Bitesize has changed! We're updating subjects as fast as we can. Visit our new site to find Bitesize guides and clips - and tell us what you think!


The Internet

The Internet is a worldwide system of interconnected computer networks [network: a group of interconnected computers ]. When you connect your computer to the Internet via your Internet Service Provider (ISP) you become part of the ISPs network, which is connected to other networks that make up the Internet.

The World Wide Web

The World Wide Web (WWW or Web for short) is the part of the Internet that you can access using a web browser [web browser: an application used to browse the Internet or view web pages ] such as Internet Explorer [Internet Explorer: a web browser developed by Microsoft ] or Firefox [Firefox: a web browser developed by Mozilla ]. It consists of a large number of web servers that host websites. Each website will normally consist of a number of web pages. A web page can contain text, images, video, animation and sound.

Accessing web pages

You can access a website or web page by typing its URL (Uniform Resource Locator) into the address bar of your browser. An example of a URL is

URLs will have the format 'http [Hypertext Transfer Protocol (HTTP): a request/response standard, web browsers send requests and websites or servers respond to requests ]' and a domain [domain: an area of control or management, eg is controlled by the BBC ] (such as .uk [.uk: the Internet country code for the United Kingdom ]). What goes in between is arbitrary, but often has the term "www", eg, but it doesn’t have to, eg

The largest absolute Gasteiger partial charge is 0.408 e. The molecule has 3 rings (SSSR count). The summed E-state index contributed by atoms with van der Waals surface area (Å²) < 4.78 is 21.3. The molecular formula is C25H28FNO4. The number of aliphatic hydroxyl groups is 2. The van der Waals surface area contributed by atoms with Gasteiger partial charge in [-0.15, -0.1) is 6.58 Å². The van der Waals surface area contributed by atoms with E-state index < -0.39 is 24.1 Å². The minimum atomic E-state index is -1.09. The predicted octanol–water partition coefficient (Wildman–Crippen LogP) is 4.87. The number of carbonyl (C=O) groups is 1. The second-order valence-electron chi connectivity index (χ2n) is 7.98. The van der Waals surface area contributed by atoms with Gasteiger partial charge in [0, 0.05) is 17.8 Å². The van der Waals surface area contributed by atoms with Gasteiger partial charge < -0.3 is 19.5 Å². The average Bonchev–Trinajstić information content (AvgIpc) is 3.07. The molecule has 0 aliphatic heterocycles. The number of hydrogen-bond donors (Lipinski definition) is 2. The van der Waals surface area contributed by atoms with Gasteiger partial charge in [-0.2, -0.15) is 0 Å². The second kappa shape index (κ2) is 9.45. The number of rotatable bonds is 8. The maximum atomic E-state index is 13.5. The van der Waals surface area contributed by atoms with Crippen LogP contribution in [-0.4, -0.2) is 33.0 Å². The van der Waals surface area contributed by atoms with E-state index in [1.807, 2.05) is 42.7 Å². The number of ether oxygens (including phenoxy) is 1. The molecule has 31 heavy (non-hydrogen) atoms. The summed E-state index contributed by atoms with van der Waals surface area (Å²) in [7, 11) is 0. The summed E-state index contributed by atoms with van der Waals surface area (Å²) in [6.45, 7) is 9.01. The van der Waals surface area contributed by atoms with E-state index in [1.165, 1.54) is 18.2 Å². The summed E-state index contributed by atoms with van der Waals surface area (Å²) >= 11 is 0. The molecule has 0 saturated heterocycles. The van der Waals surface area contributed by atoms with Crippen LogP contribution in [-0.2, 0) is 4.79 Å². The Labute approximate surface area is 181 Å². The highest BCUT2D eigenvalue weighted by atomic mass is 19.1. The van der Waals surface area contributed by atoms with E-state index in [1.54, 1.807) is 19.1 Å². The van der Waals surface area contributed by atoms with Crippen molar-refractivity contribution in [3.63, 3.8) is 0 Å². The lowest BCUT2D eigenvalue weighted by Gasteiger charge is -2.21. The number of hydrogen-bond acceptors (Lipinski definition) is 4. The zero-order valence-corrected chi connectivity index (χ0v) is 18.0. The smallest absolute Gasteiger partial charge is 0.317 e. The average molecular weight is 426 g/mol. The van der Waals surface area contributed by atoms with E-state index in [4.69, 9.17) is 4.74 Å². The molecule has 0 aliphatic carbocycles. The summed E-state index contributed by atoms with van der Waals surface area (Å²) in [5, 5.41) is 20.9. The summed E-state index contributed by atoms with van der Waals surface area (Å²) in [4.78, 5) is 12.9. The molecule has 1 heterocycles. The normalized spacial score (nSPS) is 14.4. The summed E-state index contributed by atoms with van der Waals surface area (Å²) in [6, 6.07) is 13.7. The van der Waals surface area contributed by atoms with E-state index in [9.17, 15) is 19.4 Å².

Https is the secure version of http. When you use https any data [data: information without context, eg a list of students with numbers beside their names is data, when it's made clear that those numbers represent their placing in a 100 metre race, the data becomes information ] you send or receive from the web server is encrypted. For example, when banking online https is used to keep your account details safe.

Most sites have a page that links the user to the other main areas of the site. This is called the homepage.

Web pages are connected by hypertext links. When a link is clicked you will be taken to another page which could be on another server [server: a computer that provides services to users, eg access to shared files, web hosting, file storage ] in any part of the world.

What is an intranet?

An intranet is a network that works like the Internet but is only available within a particular organisation, not to the public. An intranet may have web pages used to share company specific data within that company, such as internal telephone numbers or details of employee benefits.

Back to Networks and communications index

BBC © 2014 The BBC is not responsible for the content of external sites. Read more.

This page is best viewed in an up-to-date web browser with style sheets (CSS) enabled. While you will be able to view the content of this page in your current browser, you will not be able to get the full visual experience. Please consider upgrading your browser software or enabling style sheets (CSS) if you are able to do so.